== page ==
I’ll be up front: I’m not old by any stretch. At 25, I’m only a short seven years into my adult life, legally speaking. I still do things most young guys are able to do in the gym: lift an unnecessary amount of weight, recover after a single day, and enjoy a high level of elasticity to help avoid injuries. That’s not the case for everyone under the same gym roof as me, though.
The two people I most often lift with are both older than 50. Lifting with them during the past year has taught me plenty about what it’s like to intentionally damage yourself for the sake of feeling better.
The primary lesson is that just because you’re the oldest, that doesn’t mean you shouldn’t be there. It’s bound to happen at some point. Age is fleeting and we will all look around one evening and realize we’re no longer the newest rooster in the coop. By no means should that stop you from going to the gym.
Science has been showing for some time that working out not only improves body composition, but also chemical balance in the body. It releases the same endorphins that you experience during sex, and puts you on an emotional high. The increased oxygen consumption also creates a pseudo-high for hours after you exert. There are too many advantages to ignore.
On the flipside, post-workout recovery does take longer. The body’s metabolism slows down as you age, generally reaching its peak in your 20s. This means the food you consume is processed more slowly. It’s not completely detrimental, but it would benefit most to switch to a sort of body-builder split, working one or two muscle groups per day. That focus allows you to rest each muscle group for a longer period, insuring a full recovery between workouts.
While it’s hard to make an argument against lifting as you get older, you shouldn’t expect the world. With that slower recovery comes slower results. Again, as we age, our body’s chemical processes slow, and that includes hormone generation. Barring a thyroid issue, testosterone levels usually decrease with age. Notably, TRT (testosterone replacement therapy) is a viable option for most men over 40 to regain that advantage in the gym, and can speed up your results. If you’re opposed to those injections, just expect fewer gains.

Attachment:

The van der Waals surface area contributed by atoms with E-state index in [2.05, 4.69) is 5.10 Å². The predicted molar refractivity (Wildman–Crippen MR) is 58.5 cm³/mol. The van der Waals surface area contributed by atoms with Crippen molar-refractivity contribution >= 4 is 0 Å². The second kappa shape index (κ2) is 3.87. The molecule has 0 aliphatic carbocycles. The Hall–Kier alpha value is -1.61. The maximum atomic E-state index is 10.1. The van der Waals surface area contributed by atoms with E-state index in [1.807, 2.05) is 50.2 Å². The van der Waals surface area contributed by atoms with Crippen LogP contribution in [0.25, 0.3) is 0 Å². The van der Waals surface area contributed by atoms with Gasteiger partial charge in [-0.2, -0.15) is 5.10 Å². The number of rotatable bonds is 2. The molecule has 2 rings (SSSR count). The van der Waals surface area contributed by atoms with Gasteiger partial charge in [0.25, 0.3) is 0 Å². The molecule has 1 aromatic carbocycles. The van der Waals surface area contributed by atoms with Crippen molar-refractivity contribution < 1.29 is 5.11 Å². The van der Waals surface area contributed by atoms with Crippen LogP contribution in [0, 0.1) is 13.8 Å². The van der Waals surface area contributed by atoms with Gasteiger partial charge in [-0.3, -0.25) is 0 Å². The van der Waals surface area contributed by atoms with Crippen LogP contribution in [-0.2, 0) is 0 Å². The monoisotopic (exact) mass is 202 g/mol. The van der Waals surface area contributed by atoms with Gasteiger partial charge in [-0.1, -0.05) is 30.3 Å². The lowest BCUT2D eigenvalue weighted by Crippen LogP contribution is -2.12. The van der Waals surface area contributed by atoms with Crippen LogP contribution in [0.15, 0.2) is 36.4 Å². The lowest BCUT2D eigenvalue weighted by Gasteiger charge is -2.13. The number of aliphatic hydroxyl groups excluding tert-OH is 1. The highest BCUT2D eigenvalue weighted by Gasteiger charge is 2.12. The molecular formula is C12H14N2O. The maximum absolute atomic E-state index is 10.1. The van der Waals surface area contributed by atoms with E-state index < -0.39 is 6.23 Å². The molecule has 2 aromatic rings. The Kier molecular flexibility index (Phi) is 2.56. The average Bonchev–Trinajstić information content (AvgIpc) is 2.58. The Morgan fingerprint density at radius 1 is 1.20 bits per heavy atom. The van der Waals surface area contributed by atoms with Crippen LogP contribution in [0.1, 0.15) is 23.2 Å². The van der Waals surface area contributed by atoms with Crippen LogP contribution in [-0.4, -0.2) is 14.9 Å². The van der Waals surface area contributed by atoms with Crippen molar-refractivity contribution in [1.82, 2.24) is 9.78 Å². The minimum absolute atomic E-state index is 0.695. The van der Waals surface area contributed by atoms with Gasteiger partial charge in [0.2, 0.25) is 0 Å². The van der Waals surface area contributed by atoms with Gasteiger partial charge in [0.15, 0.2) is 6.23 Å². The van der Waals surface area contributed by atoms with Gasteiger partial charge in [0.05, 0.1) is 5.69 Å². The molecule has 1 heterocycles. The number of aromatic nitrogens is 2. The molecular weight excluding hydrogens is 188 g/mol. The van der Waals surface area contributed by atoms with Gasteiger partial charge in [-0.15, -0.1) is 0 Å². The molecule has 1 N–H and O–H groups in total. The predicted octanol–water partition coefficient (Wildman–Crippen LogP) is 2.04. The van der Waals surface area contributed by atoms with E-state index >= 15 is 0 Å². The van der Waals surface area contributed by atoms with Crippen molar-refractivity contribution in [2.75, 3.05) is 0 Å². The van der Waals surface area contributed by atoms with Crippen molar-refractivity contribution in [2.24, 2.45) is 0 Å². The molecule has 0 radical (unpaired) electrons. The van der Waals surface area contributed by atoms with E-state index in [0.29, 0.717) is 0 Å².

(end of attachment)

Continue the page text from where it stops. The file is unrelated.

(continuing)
You’ve also got to pay far more attention to diet, which seems to be routinely overlooked. Think of pro football linemen once their careers end — they stop exerting themselves as much while getting older and tend to balloon to ridiculous weights. When the metabolism slows down, you should consume less to maintain the same weight. People condition themselves to eat a certain amount, and that can be very difficult to change. Difficult, but crucial.
Useful at any age, but particularly as an older gym-goer, is finding someone to push you. Complacency is deadly. Our success as a species has hinged on our ability to move. Take a moment to sit completely still, and look at the same spot on the wall, floor, or your monitor for a few seconds. For many of us, we’re hard pressed to last more than 30 seconds. It’s basic human instinct to move. Just the same, it can be very monotonous and boring to go into the gym day after day and lift the same weights, in the same order. Find someone who is going to push you to lift heavier, run longer, or try something new. Classes are also a great option for this — anything to develop some new accountability.
Hitting the top of the hill isn’t the end of the game for anyone. Likewise, just because it’s downhill from there doesn’t mean it’s time to coast. That gym dedication will leave you feeling younger, feeling better, and, frankly, who doesn’t like feeling like they just had sex?
Working out has the power to age you gracefully. Only you have the power to make the commitment.
Brandon Harrison covers health and fitness for Metro Weekly. Read more at MetroWeekly.com/health. Follow him on Twitter at @ttrbrandon.
Illustration by Christopher Cunetto.